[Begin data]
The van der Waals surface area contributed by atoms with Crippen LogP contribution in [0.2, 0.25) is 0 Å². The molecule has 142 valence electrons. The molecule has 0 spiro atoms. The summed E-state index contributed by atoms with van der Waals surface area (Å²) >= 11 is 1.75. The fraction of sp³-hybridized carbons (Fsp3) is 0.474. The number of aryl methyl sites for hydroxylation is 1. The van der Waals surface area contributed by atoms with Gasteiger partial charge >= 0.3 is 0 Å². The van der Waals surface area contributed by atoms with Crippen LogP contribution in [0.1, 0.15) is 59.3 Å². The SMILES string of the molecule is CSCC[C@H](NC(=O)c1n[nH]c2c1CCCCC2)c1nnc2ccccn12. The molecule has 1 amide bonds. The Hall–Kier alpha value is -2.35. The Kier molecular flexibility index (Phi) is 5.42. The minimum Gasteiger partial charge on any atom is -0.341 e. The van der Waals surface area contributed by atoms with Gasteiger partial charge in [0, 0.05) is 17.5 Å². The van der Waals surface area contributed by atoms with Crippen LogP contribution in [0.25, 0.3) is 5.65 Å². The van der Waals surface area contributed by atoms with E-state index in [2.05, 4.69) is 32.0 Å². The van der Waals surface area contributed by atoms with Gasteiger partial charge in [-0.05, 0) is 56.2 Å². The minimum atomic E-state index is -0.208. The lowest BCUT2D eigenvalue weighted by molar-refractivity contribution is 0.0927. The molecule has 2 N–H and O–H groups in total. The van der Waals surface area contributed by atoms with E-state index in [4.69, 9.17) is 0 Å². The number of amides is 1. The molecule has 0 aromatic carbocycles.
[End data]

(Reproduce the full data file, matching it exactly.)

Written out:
The van der Waals surface area contributed by atoms with Crippen LogP contribution in [0.2, 0.25) is 0 Å². The molecule has 142 valence electrons. The molecule has 0 spiro atoms. The summed E-state index contributed by atoms with van der Waals surface area (Å²) >= 11 is 1.75. The fraction of sp³-hybridized carbons (Fsp3) is 0.474. The number of aryl methyl sites for hydroxylation is 1. The van der Waals surface area contributed by atoms with Gasteiger partial charge >= 0.3 is 0 Å². The van der Waals surface area contributed by atoms with Crippen LogP contribution in [0.1, 0.15) is 59.3 Å². The SMILES string of the molecule is CSCC[C@H](NC(=O)c1n[nH]c2c1CCCCC2)c1nnc2ccccn12. The molecule has 1 amide bonds. The Hall–Kier alpha value is -2.35. The Kier molecular flexibility index (Phi) is 5.42. The minimum Gasteiger partial charge on any atom is -0.341 e. The van der Waals surface area contributed by atoms with Gasteiger partial charge in [0, 0.05) is 17.5 Å². The van der Waals surface area contributed by atoms with Crippen LogP contribution in [0.25, 0.3) is 5.65 Å². The van der Waals surface area contributed by atoms with E-state index in [2.05, 4.69) is 32.0 Å². The van der Waals surface area contributed by atoms with Gasteiger partial charge in [-0.05, 0) is 56.2 Å². The minimum atomic E-state index is -0.208. The lowest BCUT2D eigenvalue weighted by molar-refractivity contribution is 0.0927. The molecule has 2 N–H and O–H groups in total. The van der Waals surface area contributed by atoms with E-state index in [4.69, 9.17) is 0 Å². The number of amides is 1. The molecule has 0 aromatic carbocycles.